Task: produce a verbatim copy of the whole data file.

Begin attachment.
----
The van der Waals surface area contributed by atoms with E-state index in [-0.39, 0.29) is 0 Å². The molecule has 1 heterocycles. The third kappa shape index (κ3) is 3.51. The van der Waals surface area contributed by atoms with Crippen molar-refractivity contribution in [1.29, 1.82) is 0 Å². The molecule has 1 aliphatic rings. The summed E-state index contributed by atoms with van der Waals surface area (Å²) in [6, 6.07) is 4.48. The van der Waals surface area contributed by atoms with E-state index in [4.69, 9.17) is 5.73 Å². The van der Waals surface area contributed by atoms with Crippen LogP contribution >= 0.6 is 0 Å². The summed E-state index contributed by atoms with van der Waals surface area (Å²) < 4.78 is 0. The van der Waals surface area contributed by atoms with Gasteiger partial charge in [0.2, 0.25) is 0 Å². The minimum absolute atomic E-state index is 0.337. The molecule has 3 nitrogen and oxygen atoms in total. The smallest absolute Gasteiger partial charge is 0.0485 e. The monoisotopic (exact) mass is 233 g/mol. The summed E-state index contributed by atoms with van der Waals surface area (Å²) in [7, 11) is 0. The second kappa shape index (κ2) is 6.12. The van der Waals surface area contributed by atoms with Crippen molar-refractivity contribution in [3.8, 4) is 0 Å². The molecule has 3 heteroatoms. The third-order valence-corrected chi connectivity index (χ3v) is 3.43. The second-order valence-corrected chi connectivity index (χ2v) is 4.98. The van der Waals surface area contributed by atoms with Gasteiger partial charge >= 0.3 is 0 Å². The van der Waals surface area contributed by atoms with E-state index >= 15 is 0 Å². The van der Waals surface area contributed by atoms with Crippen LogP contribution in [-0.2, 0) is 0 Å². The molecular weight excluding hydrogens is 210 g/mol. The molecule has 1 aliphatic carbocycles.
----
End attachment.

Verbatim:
The van der Waals surface area contributed by atoms with E-state index in [-0.39, 0.29) is 0 Å². The molecule has 1 heterocycles. The third kappa shape index (κ3) is 3.51. The van der Waals surface area contributed by atoms with Crippen molar-refractivity contribution in [1.29, 1.82) is 0 Å². The molecule has 1 aliphatic rings. The summed E-state index contributed by atoms with van der Waals surface area (Å²) in [6, 6.07) is 4.48. The van der Waals surface area contributed by atoms with E-state index in [4.69, 9.17) is 5.73 Å². The van der Waals surface area contributed by atoms with Crippen LogP contribution >= 0.6 is 0 Å². The summed E-state index contributed by atoms with van der Waals surface area (Å²) < 4.78 is 0. The van der Waals surface area contributed by atoms with Gasteiger partial charge in [0.2, 0.25) is 0 Å². The minimum absolute atomic E-state index is 0.337. The molecule has 3 nitrogen and oxygen atoms in total. The smallest absolute Gasteiger partial charge is 0.0485 e. The monoisotopic (exact) mass is 233 g/mol. The summed E-state index contributed by atoms with van der Waals surface area (Å²) in [7, 11) is 0. The second kappa shape index (κ2) is 6.12. The van der Waals surface area contributed by atoms with Crippen molar-refractivity contribution in [3.8, 4) is 0 Å². The molecule has 3 heteroatoms. The third-order valence-corrected chi connectivity index (χ3v) is 3.43. The second-order valence-corrected chi connectivity index (χ2v) is 4.98. The van der Waals surface area contributed by atoms with Gasteiger partial charge >= 0.3 is 0 Å². The van der Waals surface area contributed by atoms with E-state index >= 15 is 0 Å². The van der Waals surface area contributed by atoms with Crippen LogP contribution in [-0.2, 0) is 0 Å². The molecular weight excluding hydrogens is 210 g/mol. The molecule has 1 aliphatic carbocycles.